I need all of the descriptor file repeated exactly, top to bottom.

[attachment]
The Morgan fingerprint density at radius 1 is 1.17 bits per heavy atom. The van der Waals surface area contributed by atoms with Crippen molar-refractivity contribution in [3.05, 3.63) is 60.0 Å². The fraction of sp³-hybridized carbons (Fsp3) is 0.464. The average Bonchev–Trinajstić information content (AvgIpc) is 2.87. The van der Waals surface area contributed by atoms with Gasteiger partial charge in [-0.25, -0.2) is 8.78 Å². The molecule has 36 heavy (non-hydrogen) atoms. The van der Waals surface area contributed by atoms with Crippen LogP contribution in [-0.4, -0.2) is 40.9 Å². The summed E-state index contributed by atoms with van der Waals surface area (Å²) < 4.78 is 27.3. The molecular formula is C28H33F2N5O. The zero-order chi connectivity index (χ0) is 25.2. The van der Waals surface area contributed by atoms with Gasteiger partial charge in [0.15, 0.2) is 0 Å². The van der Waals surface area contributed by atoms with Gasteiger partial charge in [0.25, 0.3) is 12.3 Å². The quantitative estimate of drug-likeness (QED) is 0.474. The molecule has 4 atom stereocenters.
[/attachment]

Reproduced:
The Morgan fingerprint density at radius 1 is 1.17 bits per heavy atom. The van der Waals surface area contributed by atoms with Crippen molar-refractivity contribution in [3.05, 3.63) is 60.0 Å². The fraction of sp³-hybridized carbons (Fsp3) is 0.464. The average Bonchev–Trinajstić information content (AvgIpc) is 2.87. The van der Waals surface area contributed by atoms with Gasteiger partial charge in [-0.25, -0.2) is 8.78 Å². The molecule has 36 heavy (non-hydrogen) atoms. The van der Waals surface area contributed by atoms with Crippen LogP contribution in [-0.4, -0.2) is 40.9 Å². The summed E-state index contributed by atoms with van der Waals surface area (Å²) < 4.78 is 27.3. The molecular formula is C28H33F2N5O. The zero-order chi connectivity index (χ0) is 25.2. The van der Waals surface area contributed by atoms with Gasteiger partial charge in [0.15, 0.2) is 0 Å². The van der Waals surface area contributed by atoms with Gasteiger partial charge in [0.25, 0.3) is 12.3 Å². The quantitative estimate of drug-likeness (QED) is 0.474. The molecule has 4 atom stereocenters.